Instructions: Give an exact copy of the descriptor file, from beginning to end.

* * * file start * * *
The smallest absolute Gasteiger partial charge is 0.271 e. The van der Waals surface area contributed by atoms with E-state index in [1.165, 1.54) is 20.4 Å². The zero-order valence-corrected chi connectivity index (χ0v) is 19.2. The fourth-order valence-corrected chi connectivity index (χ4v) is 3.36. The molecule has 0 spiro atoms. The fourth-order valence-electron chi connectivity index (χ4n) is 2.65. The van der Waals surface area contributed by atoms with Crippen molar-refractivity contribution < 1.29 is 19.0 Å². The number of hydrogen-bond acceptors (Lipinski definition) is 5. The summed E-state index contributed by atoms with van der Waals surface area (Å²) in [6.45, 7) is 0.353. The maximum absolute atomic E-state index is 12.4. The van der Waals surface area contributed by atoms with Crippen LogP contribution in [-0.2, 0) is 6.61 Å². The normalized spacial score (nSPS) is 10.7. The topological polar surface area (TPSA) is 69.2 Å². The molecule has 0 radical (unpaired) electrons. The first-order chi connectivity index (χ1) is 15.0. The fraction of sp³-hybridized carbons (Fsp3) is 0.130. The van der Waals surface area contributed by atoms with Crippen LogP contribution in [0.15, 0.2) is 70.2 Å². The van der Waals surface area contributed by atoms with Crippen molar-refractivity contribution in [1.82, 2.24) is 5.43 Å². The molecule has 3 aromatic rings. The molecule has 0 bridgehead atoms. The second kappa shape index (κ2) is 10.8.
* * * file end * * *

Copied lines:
The smallest absolute Gasteiger partial charge is 0.271 e. The van der Waals surface area contributed by atoms with E-state index in [1.165, 1.54) is 20.4 Å². The zero-order valence-corrected chi connectivity index (χ0v) is 19.2. The fourth-order valence-corrected chi connectivity index (χ4v) is 3.36. The molecule has 0 spiro atoms. The fourth-order valence-electron chi connectivity index (χ4n) is 2.65. The van der Waals surface area contributed by atoms with Crippen molar-refractivity contribution < 1.29 is 19.0 Å². The number of hydrogen-bond acceptors (Lipinski definition) is 5. The summed E-state index contributed by atoms with van der Waals surface area (Å²) in [6.45, 7) is 0.353. The maximum absolute atomic E-state index is 12.4. The van der Waals surface area contributed by atoms with Crippen LogP contribution in [-0.2, 0) is 6.61 Å². The normalized spacial score (nSPS) is 10.7. The topological polar surface area (TPSA) is 69.2 Å². The molecule has 0 radical (unpaired) electrons. The first-order chi connectivity index (χ1) is 15.0. The fraction of sp³-hybridized carbons (Fsp3) is 0.130. The van der Waals surface area contributed by atoms with Crippen LogP contribution in [0.15, 0.2) is 70.2 Å². The van der Waals surface area contributed by atoms with Crippen molar-refractivity contribution in [1.82, 2.24) is 5.43 Å². The molecule has 3 aromatic rings. The molecule has 0 bridgehead atoms. The second kappa shape index (κ2) is 10.8.